You always have the power to say to no any request just as others have the power to say no to your requests. When you say no to a request for money, time, gifts or commitments, you are in essence asserting your power and authenticity.
Guilt is not a part of NO! There is no need to feel guilty when you are setting your own priorities and taking charge of your life.
Have you ever had someone, particularly someone close to you, tell you “no”? What was the feeling it invoked? If you felt hurt, angry, embarrassed, rejected, etc., was it because of the subconscious meaning you attached to their “no”? Maybe it brought up feelings of dismissal, abandonment or trauma. The power you give to the meaning of “no” is yours alone. How you interpret or internalize the “no” is what gives it power. Rather than experience negative feelings, you respond with a hesitant or half-hearted YES and that will cause frustration, anger and overcomittment.
Here are some tips to get you in the habit of saying NO:
1) Don’t over-commit – when you are asked to take charge of the PTA bake sale and you are already organizing the class reunion, tutoring, and going to school at night, saying no will give you more time to focus on the things that matter most. You might say something like, “thanks for thinking of me but I have another commitment”.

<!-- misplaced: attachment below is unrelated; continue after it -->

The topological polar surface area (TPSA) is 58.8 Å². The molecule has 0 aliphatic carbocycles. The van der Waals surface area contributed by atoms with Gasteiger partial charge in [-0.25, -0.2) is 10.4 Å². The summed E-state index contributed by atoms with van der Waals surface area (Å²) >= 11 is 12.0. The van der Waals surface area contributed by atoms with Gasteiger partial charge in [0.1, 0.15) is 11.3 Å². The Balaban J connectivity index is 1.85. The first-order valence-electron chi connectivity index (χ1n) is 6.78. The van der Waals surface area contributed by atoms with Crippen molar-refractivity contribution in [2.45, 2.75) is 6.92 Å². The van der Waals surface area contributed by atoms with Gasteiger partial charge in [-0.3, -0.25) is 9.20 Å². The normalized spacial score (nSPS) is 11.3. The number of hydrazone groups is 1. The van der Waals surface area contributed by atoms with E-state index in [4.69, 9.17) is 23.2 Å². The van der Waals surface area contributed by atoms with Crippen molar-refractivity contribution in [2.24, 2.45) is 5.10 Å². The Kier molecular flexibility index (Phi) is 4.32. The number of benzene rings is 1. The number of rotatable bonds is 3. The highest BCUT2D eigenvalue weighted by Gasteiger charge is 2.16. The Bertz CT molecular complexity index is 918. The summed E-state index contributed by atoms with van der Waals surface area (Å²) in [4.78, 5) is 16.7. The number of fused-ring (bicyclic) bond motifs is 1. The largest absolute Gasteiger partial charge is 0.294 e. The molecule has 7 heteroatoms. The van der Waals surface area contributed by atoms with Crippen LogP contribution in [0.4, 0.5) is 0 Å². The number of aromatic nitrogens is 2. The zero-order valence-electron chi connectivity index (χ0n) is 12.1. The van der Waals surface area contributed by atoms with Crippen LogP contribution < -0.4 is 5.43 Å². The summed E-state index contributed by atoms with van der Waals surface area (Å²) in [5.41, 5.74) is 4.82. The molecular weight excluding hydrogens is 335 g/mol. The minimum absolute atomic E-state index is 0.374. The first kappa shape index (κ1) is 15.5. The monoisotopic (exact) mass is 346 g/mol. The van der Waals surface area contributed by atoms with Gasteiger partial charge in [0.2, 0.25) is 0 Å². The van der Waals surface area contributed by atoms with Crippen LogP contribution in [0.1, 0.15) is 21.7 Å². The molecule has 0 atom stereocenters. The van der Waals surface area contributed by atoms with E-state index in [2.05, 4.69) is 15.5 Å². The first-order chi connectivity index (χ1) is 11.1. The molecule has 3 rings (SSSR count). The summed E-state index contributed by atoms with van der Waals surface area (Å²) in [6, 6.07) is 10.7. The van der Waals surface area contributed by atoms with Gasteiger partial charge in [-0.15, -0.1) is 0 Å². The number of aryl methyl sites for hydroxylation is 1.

2) Don’t feel guilty – if friends ask you to join them for an evening out and you have other plans simply say “no thanks; I already have plans”.
3) Don’t make up excuses – Just say no! And remember, “no” is a complete sentence and does not require elaboration.
4) Don’t over-explain – Saying, “it just doesn’t fit with my schedule” or “I won’t be able to do that” is sufficient. You don’t owe anyone an explanation. When you over explain, others may think that you will eventually say yes.
5) Weigh the stress factor – if the activity is going to add more stress to your life, say no.
If you are in the habit of saying YES, it will not be easy to begin saying NO. But learning to say NO will relieve you from over-commitment, guilt, and frustration and free up time for you to engage in the activities that are meaningful to you. As with most change, start small. Saying no when you mean it will soon replace the reluctant, resentful, pressured yes!